20,000 discarded cups to be zip-tied into serpentine pavilion

pavilion made from recycled plastic cups
© CDR Studio

Used cups are the material of choice for this summer's City of Dreams pavilion at the Figment art festival in New York City. The design by CDR Studio is called "Governor's Cup," and will be made from an estimated 20,000 discarded cups, which will be collected from around the city.

Inspired by tape-lace crochet, the cups will be bound tightly together with zip-ties to form a serpentine structure resembling an other-worldly plant. The pavilion will serve as a meeting place at the festival. Now that the winning design has been selected, the design team will choose the exact location and begin collecting their materials.

© CDR Studio

"We are planning to collect cups from February through May," said Katya Zavyalova of CDR. "The duration of this process will mostly rely on single events - sports games, music shows, etc, where we anticipate collecting a major amount."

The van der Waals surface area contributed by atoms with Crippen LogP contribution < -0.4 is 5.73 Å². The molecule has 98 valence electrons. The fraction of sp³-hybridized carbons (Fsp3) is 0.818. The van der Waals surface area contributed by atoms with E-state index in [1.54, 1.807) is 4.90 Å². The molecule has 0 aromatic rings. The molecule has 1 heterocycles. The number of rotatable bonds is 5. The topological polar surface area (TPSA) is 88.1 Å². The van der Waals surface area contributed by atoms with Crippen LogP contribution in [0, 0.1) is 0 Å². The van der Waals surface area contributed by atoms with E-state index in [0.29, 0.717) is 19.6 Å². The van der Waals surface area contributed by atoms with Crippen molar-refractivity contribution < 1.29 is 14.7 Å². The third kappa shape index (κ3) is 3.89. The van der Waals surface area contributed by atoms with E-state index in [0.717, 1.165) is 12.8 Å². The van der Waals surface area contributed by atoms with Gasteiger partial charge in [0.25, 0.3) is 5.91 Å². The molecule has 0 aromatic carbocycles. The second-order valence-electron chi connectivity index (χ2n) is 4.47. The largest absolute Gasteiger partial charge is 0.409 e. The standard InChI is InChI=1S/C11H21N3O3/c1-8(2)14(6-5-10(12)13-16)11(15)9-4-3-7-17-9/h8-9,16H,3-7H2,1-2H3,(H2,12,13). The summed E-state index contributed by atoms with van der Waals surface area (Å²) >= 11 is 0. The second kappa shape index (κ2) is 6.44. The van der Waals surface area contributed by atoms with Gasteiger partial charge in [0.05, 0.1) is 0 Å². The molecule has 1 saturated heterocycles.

CDR will also install collection boxes around the city at coffee shops and beer gardens. The collection spots will provide information about how to participate in the project, which will largely rely on volunteers.

© CDR Studio

Figment is a free non-profit art festival held in cities throughout the U.S. The City of Dreams Pavilion is a feature of the New York event, held annually on Governor's Island. The dates for this year's event have not yet been announced, but the pavilion will be on display for much of the summer.

"The assembly will happen in three stages," said Zavyalova. "First we will fabricate modules consisted of six cups in our office, then six large parts assembled from 500 modules will be assembled in a rented shop and delivered onto the island, where it will be attached to the trees, lifted and lastly connected to each other."

Figment's City of Dreams Pavilion has featured recycled materials in past years. In 2010, the pavilion was made from transformed milk crates and last year it was made from plastic water bottles and gallon jugs.

Tags: Arts | Upcycling